Lee, T. K., J. Kim, E. J. Kim, G. Kim, S. Lee, Y. J. Kang, J. Lee, Y. Nam, and K. Young-Mi.
The Internet is commonly used in modern society; however, Internet use may become a problematic behaviour. There is an increasing need for research on problematic Internet use (PIU) and its’ associated risk factors.
This study aims to explore the prevalence and health correlates of problematic Internet use among South Korean adults.
We recruited the participants aged between 18 and 84 years old among the online panel of an online research service. The sample size of the survey was 500. Of these 500 participants, 51.4% (n = 257) were men and 48.6% (n = 243) were women. A participant was classified as a problematic Internet use (PIU) if his/her total score of Young’s Internet Addiction Scale (YIA) was above 50. Stress Response Index (SRI), Fagerstrom test for nicotine dependence, lifetime average caffeine consumption, and sociodemographic query form were used in the collection of data. The t test and chi-square test were used for data analysis.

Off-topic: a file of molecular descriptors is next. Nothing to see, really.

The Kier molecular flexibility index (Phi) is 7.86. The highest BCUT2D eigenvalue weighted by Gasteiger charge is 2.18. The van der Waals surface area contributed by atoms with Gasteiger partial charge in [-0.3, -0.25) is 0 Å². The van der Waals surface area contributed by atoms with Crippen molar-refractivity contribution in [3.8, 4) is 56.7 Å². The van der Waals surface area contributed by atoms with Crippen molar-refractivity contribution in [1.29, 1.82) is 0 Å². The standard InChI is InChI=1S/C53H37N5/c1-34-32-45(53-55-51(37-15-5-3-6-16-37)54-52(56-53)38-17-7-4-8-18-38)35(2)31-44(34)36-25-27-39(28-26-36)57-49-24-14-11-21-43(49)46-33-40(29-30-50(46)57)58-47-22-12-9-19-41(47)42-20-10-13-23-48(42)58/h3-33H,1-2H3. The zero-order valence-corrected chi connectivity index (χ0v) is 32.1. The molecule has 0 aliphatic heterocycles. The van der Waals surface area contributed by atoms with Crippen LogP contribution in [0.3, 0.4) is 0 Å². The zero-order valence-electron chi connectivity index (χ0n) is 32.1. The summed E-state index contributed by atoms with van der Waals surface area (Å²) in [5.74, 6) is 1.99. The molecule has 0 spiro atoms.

One hundred ninety-seven (39.4%) of the participants was classified into the PIU group. There was no difference of gender and education between PIU and normal users. However, PIU group was younger (mean 39.5 years) than normal users (mean 45.8 years). PIU group was more likely to have high levels of perceived stress, nicotine dependence, and drink more often caffeinated beverages (P < 0.05).
These data indicate that problematic Internet use is associated with perceived stress level, nicotine and caffeine use in South Korean Internet users. More research is needed to better understand the relationship between Internet use and mental health issues.